What is Japanese Knotweed and why is it a property sale/lease problem?
For those considering the sale or lease of property, or even share sales, Japanese Knotweed is a concept that comes up in pre-contract enquiries and other contractual documentation. We consider what it is, how to identify it, and why this is important.
What is Japanese Knotweed?
The warmer weather – along with the gradual easing of lockdown restrictions – has encouraged more people to spend more time outside. It also creates a welcoming environment for Japanese Knotweed. This is a type of perennial weed, identified by its reddish-purple shoots, thick green asparagus or bamboo-like stems, green matt spade-shaped leaves, and eventually small white/cream flowers.
Why is Japanese Knotweed a problem?
The weed starts to appear in late Spring and grows rapidly, before dying back to ground level in the winter. Its swift growth timescale contrasts with its timely and potentially costly eradication. This is because, unlike common weeds, it is a non-native invasive species with a destructive nature. It is notorious for diminishing the value of properties, causing significant damage, and harming biodiversity.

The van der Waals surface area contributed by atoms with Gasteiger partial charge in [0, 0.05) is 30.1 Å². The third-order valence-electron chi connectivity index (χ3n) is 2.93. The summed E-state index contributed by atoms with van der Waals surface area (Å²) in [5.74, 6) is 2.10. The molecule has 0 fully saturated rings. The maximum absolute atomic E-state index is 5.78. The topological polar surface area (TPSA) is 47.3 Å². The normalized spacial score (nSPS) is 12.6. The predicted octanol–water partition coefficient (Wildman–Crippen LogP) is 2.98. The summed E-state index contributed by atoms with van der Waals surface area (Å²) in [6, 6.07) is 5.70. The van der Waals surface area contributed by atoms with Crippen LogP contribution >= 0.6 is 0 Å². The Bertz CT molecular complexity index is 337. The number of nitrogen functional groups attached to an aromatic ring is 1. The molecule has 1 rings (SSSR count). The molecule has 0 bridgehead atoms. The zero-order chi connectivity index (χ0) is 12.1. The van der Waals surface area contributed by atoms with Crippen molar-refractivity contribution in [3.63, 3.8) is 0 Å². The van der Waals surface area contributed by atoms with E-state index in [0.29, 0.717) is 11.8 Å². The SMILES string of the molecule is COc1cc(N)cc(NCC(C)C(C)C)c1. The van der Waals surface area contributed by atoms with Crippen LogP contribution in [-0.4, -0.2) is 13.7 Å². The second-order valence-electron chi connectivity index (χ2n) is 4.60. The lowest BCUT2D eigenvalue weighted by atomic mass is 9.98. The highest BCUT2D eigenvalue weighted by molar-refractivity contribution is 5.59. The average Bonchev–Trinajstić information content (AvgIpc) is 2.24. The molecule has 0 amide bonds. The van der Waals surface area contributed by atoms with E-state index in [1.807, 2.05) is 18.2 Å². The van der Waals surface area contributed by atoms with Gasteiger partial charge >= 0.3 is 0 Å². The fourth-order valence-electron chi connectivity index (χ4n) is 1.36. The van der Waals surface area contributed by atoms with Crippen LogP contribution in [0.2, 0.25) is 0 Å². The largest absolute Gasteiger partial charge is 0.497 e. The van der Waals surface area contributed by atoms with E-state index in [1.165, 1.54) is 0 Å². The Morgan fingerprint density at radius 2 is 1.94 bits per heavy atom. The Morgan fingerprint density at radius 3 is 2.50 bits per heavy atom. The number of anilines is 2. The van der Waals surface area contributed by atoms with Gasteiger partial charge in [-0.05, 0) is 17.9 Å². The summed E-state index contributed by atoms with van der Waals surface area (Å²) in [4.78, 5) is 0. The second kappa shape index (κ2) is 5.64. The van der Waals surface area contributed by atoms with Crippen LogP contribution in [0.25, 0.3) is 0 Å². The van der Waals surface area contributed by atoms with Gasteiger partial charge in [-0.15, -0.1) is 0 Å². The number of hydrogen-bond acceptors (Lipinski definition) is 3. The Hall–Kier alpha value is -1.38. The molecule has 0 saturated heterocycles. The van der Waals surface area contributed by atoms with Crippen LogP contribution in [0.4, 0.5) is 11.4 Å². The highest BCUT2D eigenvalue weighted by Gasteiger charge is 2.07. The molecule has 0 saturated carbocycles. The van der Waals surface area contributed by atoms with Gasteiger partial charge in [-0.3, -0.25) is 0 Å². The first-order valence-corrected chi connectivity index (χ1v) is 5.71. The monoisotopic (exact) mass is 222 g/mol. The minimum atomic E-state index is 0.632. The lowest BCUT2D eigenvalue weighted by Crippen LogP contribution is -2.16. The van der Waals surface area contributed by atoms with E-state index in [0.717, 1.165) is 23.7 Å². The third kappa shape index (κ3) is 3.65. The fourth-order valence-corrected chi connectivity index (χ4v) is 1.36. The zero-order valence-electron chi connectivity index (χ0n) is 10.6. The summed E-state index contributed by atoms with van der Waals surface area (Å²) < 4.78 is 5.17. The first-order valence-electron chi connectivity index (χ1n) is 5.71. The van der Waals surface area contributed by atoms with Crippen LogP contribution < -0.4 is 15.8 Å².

Is Japanese Knotweed illegal?
It is not illegal to have the weed present on premises, but growing or allowing it to spread onto anyone else's property can risk an abatement notice, nuisance order, or community protection notice. Homeowners can also be the subject of a common-law nuisance claim regardless of whether the weed has caused any physical damage. There is also a risk for company directors, as they risk personal criminal responsibility if their company sells a product contaminated with Japanese Knotweed.
How can Japanese Knotweed be eradicated?
Japanese Knotweed is classed as ‘controlled waste’. As a result, there are strict controls over its eradication and there is a risk of criminal penalties if the weed is improperly disposed of. Professional treatments are therefore generally favoured in particular as they can provide warranties or specific indemnities to prevent lessees inheriting responsibility for the weed, and insurance-backed guarantees which are often required by lenders on a purchase affected by Japanese Knotweed. Given the significant risks it entails, identifying and treating Japanese Knotweed at an early stage is vital.